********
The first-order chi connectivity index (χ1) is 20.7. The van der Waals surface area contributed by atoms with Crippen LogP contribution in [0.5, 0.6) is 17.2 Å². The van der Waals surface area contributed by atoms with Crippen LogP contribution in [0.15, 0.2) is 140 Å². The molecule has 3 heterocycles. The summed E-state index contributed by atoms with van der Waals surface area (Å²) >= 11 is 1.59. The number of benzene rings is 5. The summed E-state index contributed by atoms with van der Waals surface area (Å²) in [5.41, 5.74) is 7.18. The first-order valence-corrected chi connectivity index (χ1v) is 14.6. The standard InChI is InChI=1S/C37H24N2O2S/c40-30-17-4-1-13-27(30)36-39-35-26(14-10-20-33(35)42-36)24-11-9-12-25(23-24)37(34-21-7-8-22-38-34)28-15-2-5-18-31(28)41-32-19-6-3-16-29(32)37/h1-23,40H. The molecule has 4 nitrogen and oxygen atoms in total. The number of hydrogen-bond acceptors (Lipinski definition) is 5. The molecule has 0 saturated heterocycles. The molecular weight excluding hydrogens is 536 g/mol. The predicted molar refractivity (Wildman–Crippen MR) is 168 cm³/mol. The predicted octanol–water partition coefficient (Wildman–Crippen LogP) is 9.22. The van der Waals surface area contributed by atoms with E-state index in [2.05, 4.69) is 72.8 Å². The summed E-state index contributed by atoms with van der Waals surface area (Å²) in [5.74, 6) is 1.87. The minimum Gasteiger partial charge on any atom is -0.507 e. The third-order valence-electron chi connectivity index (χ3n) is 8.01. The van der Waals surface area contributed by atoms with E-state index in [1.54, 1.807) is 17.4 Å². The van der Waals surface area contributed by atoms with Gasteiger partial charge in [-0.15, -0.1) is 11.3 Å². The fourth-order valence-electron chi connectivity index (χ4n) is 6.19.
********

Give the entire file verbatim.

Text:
The first-order chi connectivity index (χ1) is 20.7. The van der Waals surface area contributed by atoms with Crippen LogP contribution in [0.5, 0.6) is 17.2 Å². The van der Waals surface area contributed by atoms with Crippen LogP contribution in [0.15, 0.2) is 140 Å². The molecule has 3 heterocycles. The summed E-state index contributed by atoms with van der Waals surface area (Å²) >= 11 is 1.59. The number of benzene rings is 5. The summed E-state index contributed by atoms with van der Waals surface area (Å²) in [5.41, 5.74) is 7.18. The first-order valence-corrected chi connectivity index (χ1v) is 14.6. The standard InChI is InChI=1S/C37H24N2O2S/c40-30-17-4-1-13-27(30)36-39-35-26(14-10-20-33(35)42-36)24-11-9-12-25(23-24)37(34-21-7-8-22-38-34)28-15-2-5-18-31(28)41-32-19-6-3-16-29(32)37/h1-23,40H. The molecule has 4 nitrogen and oxygen atoms in total. The number of hydrogen-bond acceptors (Lipinski definition) is 5. The molecule has 0 saturated heterocycles. The molecular weight excluding hydrogens is 536 g/mol. The predicted molar refractivity (Wildman–Crippen MR) is 168 cm³/mol. The predicted octanol–water partition coefficient (Wildman–Crippen LogP) is 9.22. The van der Waals surface area contributed by atoms with E-state index in [2.05, 4.69) is 72.8 Å². The summed E-state index contributed by atoms with van der Waals surface area (Å²) in [5.74, 6) is 1.87. The minimum Gasteiger partial charge on any atom is -0.507 e. The third-order valence-electron chi connectivity index (χ3n) is 8.01. The van der Waals surface area contributed by atoms with E-state index in [1.54, 1.807) is 17.4 Å². The van der Waals surface area contributed by atoms with Gasteiger partial charge in [-0.15, -0.1) is 11.3 Å². The fourth-order valence-electron chi connectivity index (χ4n) is 6.19.